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Essential oils: The origin of the term and a brief definition

Post by Sandy Powell on January 29, 2015

Although essential oils contain the word "oil", they are not oily, and are not to be confused with vegetable or carrier oils. The origin of the term "essential oil" dates back to the middle ages, as Alchemists rabidly searched for what was thought to be a “5th element”; the other four being fire, water, earth and air.

Distillation allowed for these discoveries as many plants which were distilled produced a liquid which sat on top of the water. In these times, anything that was lighter than and did not mix with water was classed as oil. When this so called fifth element was discovered, it was called a “quintessence” and considered essential to all living things. Hence the term “Essential Oil”

The definition of an essential oil is an acrid, volatile liquid obtained from plant including

flowers, shrubs, grasses and trees through the process of distillation.  Literally hundreds or more naturally occurring chemical and aromatic constituents of the plant have been discovered in a concentrated form. They are soluble in alcohols, vegetable oils and other fatty acids but not water.  A true essential oil has all of the following characteristics:
• Extracted by steam distillation only. No other solvents or chemicals are used.
• No adulterations or “folding”. This means that nothing has been added or taken away to improve or enhance performance, aroma,  safety etc.
• Only 100% pure plant material collected from a local geographical region is used.
• Each essential oil should be of a single plant origin and contain aromatic, therapeutic and medicinal properties.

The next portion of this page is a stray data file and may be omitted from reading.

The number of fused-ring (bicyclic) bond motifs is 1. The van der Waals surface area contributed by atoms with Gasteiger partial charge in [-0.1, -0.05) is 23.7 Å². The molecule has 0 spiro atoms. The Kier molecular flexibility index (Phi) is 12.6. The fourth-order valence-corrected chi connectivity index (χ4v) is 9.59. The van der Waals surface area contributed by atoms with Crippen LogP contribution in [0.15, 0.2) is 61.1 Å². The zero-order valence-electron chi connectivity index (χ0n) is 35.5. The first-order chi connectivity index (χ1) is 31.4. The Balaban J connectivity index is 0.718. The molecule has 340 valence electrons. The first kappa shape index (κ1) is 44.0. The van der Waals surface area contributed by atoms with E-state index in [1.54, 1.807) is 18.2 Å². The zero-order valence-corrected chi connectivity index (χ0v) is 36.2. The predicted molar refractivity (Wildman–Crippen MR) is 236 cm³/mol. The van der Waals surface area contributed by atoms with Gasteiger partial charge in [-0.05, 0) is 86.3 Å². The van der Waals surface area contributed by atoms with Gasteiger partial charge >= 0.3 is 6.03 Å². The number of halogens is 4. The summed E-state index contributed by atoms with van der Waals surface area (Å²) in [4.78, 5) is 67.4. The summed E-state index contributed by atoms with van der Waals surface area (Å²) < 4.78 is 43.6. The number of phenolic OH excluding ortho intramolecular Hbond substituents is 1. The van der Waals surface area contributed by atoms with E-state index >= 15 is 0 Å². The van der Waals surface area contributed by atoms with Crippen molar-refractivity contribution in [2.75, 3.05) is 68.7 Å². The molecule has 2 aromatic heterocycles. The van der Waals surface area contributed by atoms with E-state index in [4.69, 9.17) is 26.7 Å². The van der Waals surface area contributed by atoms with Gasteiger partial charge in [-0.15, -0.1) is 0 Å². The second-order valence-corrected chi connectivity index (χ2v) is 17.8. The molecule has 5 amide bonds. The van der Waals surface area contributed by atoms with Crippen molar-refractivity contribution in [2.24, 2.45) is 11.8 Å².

• They are generally lighter than and do not mix with water, with a few exceptions.
• In pure form, they will not leave an oily mark on a paper, but may leave a coloured residue if the oil has a distinct colour.
• Most are colourless to pale yellow, although some may be dark brown (patchouli), blue (German chamomile), orange (sweet orange), or green (geranium). Conversely, don’t assume that a plant’s distinct colour will produce oil with that colour. For example, lavender oil is not mauve or purple, it is mostly clear to pale yellow.

Essential oils are extracted from all different types of plants. They may also be extracted from specific parts of a plant such as leaves, flowers, stems, twigs, fruit, roots and bark. The many different qualities of essential oils make therapeutic uses unlimited. Most essential oils are generally antiseptic, antibacterial, disinfectant and biotic in nature, and, depending on the essence used they may be invigorating or relaxing as well. This allows for greater range of use in a wide variety of ailments. Essential oils may also be applied several ways, the most popular being inhalations, compresses, bath, massage or topically mixed into creams, lotions, ointments and vegetable oils.

Sandy Powell

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